Us versus them food: a primer in racist food and danger.

Who doesn’t want to eat dangerous foods? Certainly, the world needs more of those. And writers like Tahlia Pritchard, who herself would taste delicious on a skewer. Where are all the cannibals when you need them? Oh, here they are, quoted in Ms. Pritchards white-phobic, racist article.

I think food should be dagerous-where ARE those guys who will spit a loogie into Ms. Pritchard’s next hamburger, or who will stir some pee into her wine? Her white guilt is so crushing, that she might just need that extra push over the cliff, with the rest of the “white” flock.

And this sort of madness over race is kiling our ability to see that such divisions by design keep us from talking about real isues-like how international finanant stories.e importce, the MIC, the DVIC, and those in media keep us squabbing as real journalists like Michael Hastings are picked off in mysterious circumstances right before they writ

Buzzfeed-the online news service that once hosted the excellent investigative journalism, and the well researched, well sourced writing of murdered Hastings, which critiqued the endess wars that are fought for the white female privilege of Tahlia(a Hebrew name) has now become a sort of repository for these types of women whose whiteness seems to burden them-especialy at binge-eating time (brush after each binge, Tahlia!).

Here-have a look at things that make Tahlia nauseous-and maybe, slip a loogie into her next bowl of Pho, because food should be dangerous-to those who divide us:

17 Foods That White People Have Ruined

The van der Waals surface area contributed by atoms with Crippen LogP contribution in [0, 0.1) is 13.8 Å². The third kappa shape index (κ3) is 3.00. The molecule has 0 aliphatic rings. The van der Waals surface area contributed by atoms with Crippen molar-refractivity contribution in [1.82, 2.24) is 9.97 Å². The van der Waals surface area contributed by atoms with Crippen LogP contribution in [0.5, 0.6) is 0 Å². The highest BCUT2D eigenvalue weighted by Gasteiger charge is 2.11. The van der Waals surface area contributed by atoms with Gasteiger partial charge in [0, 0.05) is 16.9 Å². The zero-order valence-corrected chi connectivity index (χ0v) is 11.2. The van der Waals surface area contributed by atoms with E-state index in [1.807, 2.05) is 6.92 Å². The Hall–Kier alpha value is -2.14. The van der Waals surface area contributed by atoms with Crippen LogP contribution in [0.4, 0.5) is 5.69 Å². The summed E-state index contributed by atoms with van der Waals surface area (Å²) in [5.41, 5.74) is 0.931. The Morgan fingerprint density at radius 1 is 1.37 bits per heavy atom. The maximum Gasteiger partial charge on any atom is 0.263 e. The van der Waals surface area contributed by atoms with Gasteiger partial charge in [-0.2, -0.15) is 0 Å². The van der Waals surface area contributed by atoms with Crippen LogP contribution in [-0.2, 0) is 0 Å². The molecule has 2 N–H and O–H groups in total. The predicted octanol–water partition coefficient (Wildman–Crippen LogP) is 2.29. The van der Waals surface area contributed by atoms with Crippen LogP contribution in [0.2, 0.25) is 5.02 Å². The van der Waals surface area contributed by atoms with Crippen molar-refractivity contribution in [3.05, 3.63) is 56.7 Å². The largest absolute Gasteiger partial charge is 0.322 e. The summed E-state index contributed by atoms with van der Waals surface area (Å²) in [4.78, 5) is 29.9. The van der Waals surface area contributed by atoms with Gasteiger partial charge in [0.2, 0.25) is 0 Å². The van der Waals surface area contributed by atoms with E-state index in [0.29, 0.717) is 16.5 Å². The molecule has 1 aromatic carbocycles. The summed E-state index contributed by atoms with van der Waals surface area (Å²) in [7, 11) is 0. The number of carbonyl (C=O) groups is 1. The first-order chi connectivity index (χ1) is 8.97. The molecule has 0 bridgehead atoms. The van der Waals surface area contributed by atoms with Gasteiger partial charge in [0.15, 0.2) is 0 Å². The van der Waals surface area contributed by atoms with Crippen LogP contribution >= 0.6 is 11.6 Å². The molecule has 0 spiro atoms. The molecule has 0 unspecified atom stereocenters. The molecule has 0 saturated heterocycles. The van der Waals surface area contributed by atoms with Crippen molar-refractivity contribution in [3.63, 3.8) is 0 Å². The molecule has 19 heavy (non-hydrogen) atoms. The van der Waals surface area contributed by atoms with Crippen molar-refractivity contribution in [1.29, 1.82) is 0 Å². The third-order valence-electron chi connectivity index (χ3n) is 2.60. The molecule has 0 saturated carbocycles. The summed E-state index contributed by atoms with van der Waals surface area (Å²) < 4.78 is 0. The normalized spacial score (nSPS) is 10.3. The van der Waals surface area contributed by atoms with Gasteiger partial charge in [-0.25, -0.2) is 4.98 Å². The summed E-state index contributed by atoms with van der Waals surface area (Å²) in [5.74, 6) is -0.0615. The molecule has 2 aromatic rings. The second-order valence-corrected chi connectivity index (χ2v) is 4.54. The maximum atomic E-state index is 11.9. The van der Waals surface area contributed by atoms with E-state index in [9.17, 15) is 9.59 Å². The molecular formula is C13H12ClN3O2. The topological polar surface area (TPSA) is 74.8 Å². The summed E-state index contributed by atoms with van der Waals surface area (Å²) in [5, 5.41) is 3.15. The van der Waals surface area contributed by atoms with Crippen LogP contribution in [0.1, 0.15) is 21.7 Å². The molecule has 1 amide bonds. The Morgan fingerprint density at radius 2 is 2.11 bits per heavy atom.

Stop that.

Posted on November 16, 2016, at 9:02 p.m.

Welcome to Racist Food An’ Danger! A safe space for “white people(1)” to indulge in ethnic consumptions of all kinds.

 

My first “taco” was a butter and cheese slathered flour tortilla, which Charley and Chewie’s mom cooked on a flat burner plugged into a line that tapped into a telephone pole, in kitchen whose walls were covered in black charred soot and strips of cheap yellow brown and champagne pink flowered wall paper, sprinkled with char black furring strips nailed to two-by-fours polking out from between holes in the plaster. The house, as I recall had been “condemned by policia” after it had burned a few years back; and their families came there every year to live off in te woods, where everyone knew where they were, but where no officials ever went unless their was a murder, or worse.

As it happened, I was a wimpy child, and though I had frequently been invited by the bigger boys to take part in plucking and eating feathered fowls, or “eating the pig’s eyes(2),” and jowls, and entrails, or, failing that, throwing the eyeballs onto the roof “por dios,” I was always easily intimidated into the kitchen, where one or another mother labored over flat griddles and boiling pots, with immaculate aprons that matched the wall paper; or seed sacks.

Keep in mind, this was in the era of Cesar Chavez, and women still sometimes wore reused things like table clothes as clothing; and today, most Mexican’s have no idea that my friends and extended temporary families looked like this:

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Mexican Migrants from the era just before my own.

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Workers in the Time of One Cesar Chavez. [photo credit NPR: Memories of a Former Migrant Worker]